Los Gatos followed through on its plan to fine a property owner for allowing weeds to get out of control, during its Aug. 1 meeting.
Council heard that property owners are charged $92 for an initial inspection.
Delinquents are then charged $92 each year for the following three years, as well.
Councilmember Rob Moore wanted more information about why one particular person was being charged $611.
Santa Clara County Weed Abatement Manager Moe Kumre said if the property isn’t in compliance during the inspection a “work order” has to be generated, which costs around $500. Kumre said it’s to cover the staff time involved with verifying property boundaries, determining the true square footage of the property and making a determination of the work required to bring the site back into compliance.
Vice Mayor Mary Badame wasn’t too happy to hear about the specifics of the offending parcel.
“His property remained non-compliant during peak wildfire season?” Badame asked.
“That is correct,” the manager confirmed.
Undine Tsai did not raise a defense for himself at the meeting.
But he sent the Town and County photos to show the problem has been addressed.
“I have no extra money to pay more taxes as I am already a 68 years old senior,” he wrote. “I have already followed the weed abatement regulation.”
Moore asked if the property owner was notified of the cost of a work order.
Kumre said it’s in paperwork they hand out.
Badame made a motion to move forward with the enforcement fee.
“I cannot make the finding for an exception,” she said. “At stake is potential loss of life and property.”
Councilmember Rob Rennie seconded the motion, which passed unanimously.
Town tweaking ordinance so underage party hosts don’t slip through the cracks
Los Gatos introduced a social host ordinance amendment in an effort to create more latitude when it comes to holding those who throw parties with underagers accountable.
Town Attorney Gabrielle Whelan said in crackdowns on events where alcohol, cannabis or other intoxicants are served to minors, staff has been running into a 10-day deadline.
“Our experience has (shown) that 10 days is not enough time,” she said, noting in two cases the Town didn’t even get the incident report until the 10th day.
“I don’t see why we should unnecessarily handcuff ourselves and make this impossible,” Ristow commented.
No member of the public commented on the item.
Councilmember Matthew Hudes wondered if the ordinance would achieve its aims if investigations are allowed to continue indefinitely.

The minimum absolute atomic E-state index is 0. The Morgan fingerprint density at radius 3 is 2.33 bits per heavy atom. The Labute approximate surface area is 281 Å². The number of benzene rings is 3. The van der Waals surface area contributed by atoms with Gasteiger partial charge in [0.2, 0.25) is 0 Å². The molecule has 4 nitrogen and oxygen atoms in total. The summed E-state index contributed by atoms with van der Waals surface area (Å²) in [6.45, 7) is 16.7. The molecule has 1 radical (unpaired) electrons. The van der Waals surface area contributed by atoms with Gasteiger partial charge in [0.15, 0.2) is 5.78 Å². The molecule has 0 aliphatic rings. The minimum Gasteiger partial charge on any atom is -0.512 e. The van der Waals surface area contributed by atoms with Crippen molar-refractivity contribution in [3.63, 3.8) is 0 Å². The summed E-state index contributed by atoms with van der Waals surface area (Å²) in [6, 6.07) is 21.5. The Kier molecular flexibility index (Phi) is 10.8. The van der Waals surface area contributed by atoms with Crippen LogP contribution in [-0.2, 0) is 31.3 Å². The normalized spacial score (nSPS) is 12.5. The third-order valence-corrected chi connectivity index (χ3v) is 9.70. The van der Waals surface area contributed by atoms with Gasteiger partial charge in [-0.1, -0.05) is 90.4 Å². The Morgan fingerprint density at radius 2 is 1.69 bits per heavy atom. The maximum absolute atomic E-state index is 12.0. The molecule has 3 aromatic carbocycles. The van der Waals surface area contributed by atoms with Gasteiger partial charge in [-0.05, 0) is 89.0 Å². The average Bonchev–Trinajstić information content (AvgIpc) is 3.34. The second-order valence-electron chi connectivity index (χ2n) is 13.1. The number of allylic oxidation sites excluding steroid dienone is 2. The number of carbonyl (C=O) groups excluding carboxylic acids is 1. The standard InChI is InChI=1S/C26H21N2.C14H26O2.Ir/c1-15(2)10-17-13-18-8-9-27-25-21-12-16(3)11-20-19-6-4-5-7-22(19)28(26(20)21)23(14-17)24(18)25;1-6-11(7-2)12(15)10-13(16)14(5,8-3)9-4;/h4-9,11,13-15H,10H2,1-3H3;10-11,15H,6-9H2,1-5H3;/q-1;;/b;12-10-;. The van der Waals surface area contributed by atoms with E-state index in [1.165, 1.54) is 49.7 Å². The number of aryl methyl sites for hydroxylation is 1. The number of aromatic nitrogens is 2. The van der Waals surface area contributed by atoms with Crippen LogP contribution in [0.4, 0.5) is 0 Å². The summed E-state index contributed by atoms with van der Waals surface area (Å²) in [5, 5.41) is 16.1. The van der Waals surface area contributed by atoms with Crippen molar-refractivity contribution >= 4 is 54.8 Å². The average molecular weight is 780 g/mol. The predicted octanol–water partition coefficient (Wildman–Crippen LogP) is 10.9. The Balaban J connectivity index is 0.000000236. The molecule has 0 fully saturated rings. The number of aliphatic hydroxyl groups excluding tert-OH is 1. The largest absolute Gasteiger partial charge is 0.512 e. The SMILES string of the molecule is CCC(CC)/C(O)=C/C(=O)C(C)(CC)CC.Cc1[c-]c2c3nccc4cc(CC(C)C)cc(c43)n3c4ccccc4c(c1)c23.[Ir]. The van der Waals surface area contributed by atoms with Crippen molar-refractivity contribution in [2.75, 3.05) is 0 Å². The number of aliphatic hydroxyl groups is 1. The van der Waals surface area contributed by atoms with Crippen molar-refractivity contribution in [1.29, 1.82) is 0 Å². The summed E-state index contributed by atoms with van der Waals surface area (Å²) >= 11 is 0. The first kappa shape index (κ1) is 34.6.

“Can this be effective if parents aren’t notified until much later?” he asked.
Whelan said the Town still plans to respond to incidents promptly.
“Our intent is to wrap these up as quickly as possible,” she said.
Parks Commission presents plans for keeping Los Gatos green
Parks Commissioner Rob Stephenson gave Council a rundown of what the body he represents has planned for the year ahead.
Top priorities include trail connectivity, ensuring tree cover along roadways, and trying to sort out concerns people have expressed with pickleball play.
“We came up with this at our last meeting,” he said. “We’re working towards these goals over the next year.”
An ad-hoc committee has been looking at GIS overlay maps to understand how Los Gatos’ recreational pathways could be linked to those managed by groups such as the Midpeninsula Regional Open Space District.
And, he added, the commission will likely continue to be busy handling issues with trees in town that crop up—such as ones that need replacement or create hazards for traffic.
Stephenson said he’s tried to keep an open mind about problems people have described with pickleball.
The commission is considering options for dampening the noise made by paddles striking the ball and may restripe a tennis facility at Blossom Hill Park—which is further away from residences than other courts.
Councilmember Rob Rennie, who once sat on the parks commission, suggested current members could undertake a tree survey.
Councilmember Rob Moore acknowledged that not everyone is a fan of pickleball, at least in their neighborhood.
“People love pickleball, and then the neighbors are really upset by this,” he said.
Stephenson agreed that it’s a thorny issue.
“They’re passionate about pickleball,” he said. “It’s hard not to empathize with the homeowners as well.”
Councilmember Matthew Hudes suggested the commission could get involved in the development of a community garden.
“We really do have some momentum,” he said. “I don’t think it’s just a wish at this point.”
Mayor Maria Ristow said she approved of the work plan that Stephenson presented.